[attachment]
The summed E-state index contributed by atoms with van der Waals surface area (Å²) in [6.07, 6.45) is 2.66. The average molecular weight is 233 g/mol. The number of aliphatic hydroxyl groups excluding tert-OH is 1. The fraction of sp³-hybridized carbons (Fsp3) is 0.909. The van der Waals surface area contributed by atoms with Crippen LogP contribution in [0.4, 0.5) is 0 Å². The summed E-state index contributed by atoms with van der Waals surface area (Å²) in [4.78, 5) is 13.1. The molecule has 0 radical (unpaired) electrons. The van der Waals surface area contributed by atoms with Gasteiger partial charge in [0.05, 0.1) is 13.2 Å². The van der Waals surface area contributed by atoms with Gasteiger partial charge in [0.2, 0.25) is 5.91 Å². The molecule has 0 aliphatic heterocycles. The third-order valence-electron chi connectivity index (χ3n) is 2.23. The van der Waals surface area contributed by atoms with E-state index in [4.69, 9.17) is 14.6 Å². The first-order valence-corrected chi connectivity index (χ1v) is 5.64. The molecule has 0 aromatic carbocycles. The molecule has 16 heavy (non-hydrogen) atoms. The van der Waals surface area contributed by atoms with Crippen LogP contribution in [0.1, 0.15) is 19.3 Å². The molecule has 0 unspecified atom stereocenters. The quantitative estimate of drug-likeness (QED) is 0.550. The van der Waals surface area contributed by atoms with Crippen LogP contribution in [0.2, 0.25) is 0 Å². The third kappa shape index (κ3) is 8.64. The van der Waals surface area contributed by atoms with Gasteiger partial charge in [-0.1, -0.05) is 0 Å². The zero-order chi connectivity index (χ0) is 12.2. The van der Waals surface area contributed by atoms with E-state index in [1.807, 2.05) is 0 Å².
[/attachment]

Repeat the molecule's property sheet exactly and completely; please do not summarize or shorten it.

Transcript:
The summed E-state index contributed by atoms with van der Waals surface area (Å²) in [6.07, 6.45) is 2.66. The average molecular weight is 233 g/mol. The number of aliphatic hydroxyl groups excluding tert-OH is 1. The fraction of sp³-hybridized carbons (Fsp3) is 0.909. The van der Waals surface area contributed by atoms with Crippen LogP contribution in [0.4, 0.5) is 0 Å². The summed E-state index contributed by atoms with van der Waals surface area (Å²) in [4.78, 5) is 13.1. The molecule has 0 radical (unpaired) electrons. The van der Waals surface area contributed by atoms with Gasteiger partial charge in [0.05, 0.1) is 13.2 Å². The van der Waals surface area contributed by atoms with Gasteiger partial charge in [0.2, 0.25) is 5.91 Å². The molecule has 0 aliphatic heterocycles. The third-order valence-electron chi connectivity index (χ3n) is 2.23. The van der Waals surface area contributed by atoms with E-state index in [4.69, 9.17) is 14.6 Å². The first-order valence-corrected chi connectivity index (χ1v) is 5.64. The molecule has 0 aromatic carbocycles. The molecule has 16 heavy (non-hydrogen) atoms. The van der Waals surface area contributed by atoms with Crippen LogP contribution in [0.1, 0.15) is 19.3 Å². The molecule has 0 unspecified atom stereocenters. The quantitative estimate of drug-likeness (QED) is 0.550. The van der Waals surface area contributed by atoms with Crippen LogP contribution in [0.2, 0.25) is 0 Å². The third kappa shape index (κ3) is 8.64. The van der Waals surface area contributed by atoms with Gasteiger partial charge in [-0.1, -0.05) is 0 Å². The zero-order chi connectivity index (χ0) is 12.2. The van der Waals surface area contributed by atoms with E-state index in [1.807, 2.05) is 0 Å².